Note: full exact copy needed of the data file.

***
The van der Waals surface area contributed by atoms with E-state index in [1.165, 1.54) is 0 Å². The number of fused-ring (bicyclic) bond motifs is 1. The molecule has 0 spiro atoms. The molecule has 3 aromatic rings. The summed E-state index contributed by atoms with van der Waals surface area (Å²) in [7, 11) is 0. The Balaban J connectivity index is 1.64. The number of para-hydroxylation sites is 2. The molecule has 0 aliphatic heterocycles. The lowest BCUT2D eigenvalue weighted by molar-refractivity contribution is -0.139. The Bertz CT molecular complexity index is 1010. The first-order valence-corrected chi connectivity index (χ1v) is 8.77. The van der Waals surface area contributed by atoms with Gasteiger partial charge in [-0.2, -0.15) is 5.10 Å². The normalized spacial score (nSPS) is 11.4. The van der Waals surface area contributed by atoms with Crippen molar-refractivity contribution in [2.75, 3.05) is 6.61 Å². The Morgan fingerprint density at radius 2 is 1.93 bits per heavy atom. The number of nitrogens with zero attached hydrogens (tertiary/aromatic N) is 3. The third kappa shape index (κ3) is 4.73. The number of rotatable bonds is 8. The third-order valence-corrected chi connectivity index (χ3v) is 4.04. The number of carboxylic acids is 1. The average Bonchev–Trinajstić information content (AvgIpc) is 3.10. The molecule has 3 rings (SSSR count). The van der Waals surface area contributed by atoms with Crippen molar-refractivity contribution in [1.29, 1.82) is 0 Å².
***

The van der Waals surface area contributed by atoms with E-state index in [1.165, 1.54) is 0 Å². The number of fused-ring (bicyclic) bond motifs is 1. The molecule has 0 spiro atoms. The molecule has 3 aromatic rings. The summed E-state index contributed by atoms with van der Waals surface area (Å²) in [7, 11) is 0. The Balaban J connectivity index is 1.64. The number of para-hydroxylation sites is 2. The molecule has 0 aliphatic heterocycles. The lowest BCUT2D eigenvalue weighted by molar-refractivity contribution is -0.139. The Bertz CT molecular complexity index is 1010. The first-order valence-corrected chi connectivity index (χ1v) is 8.77. The van der Waals surface area contributed by atoms with Gasteiger partial charge in [-0.2, -0.15) is 5.10 Å². The normalized spacial score (nSPS) is 11.4. The van der Waals surface area contributed by atoms with Crippen molar-refractivity contribution in [2.75, 3.05) is 6.61 Å². The Morgan fingerprint density at radius 2 is 1.93 bits per heavy atom. The number of nitrogens with zero attached hydrogens (tertiary/aromatic N) is 3. The third kappa shape index (κ3) is 4.73. The number of rotatable bonds is 8. The third-order valence-corrected chi connectivity index (χ3v) is 4.04. The number of carboxylic acids is 1. The average Bonchev–Trinajstić information content (AvgIpc) is 3.10. The molecule has 3 rings (SSSR count). The van der Waals surface area contributed by atoms with Crippen molar-refractivity contribution in [1.29, 1.82) is 0 Å².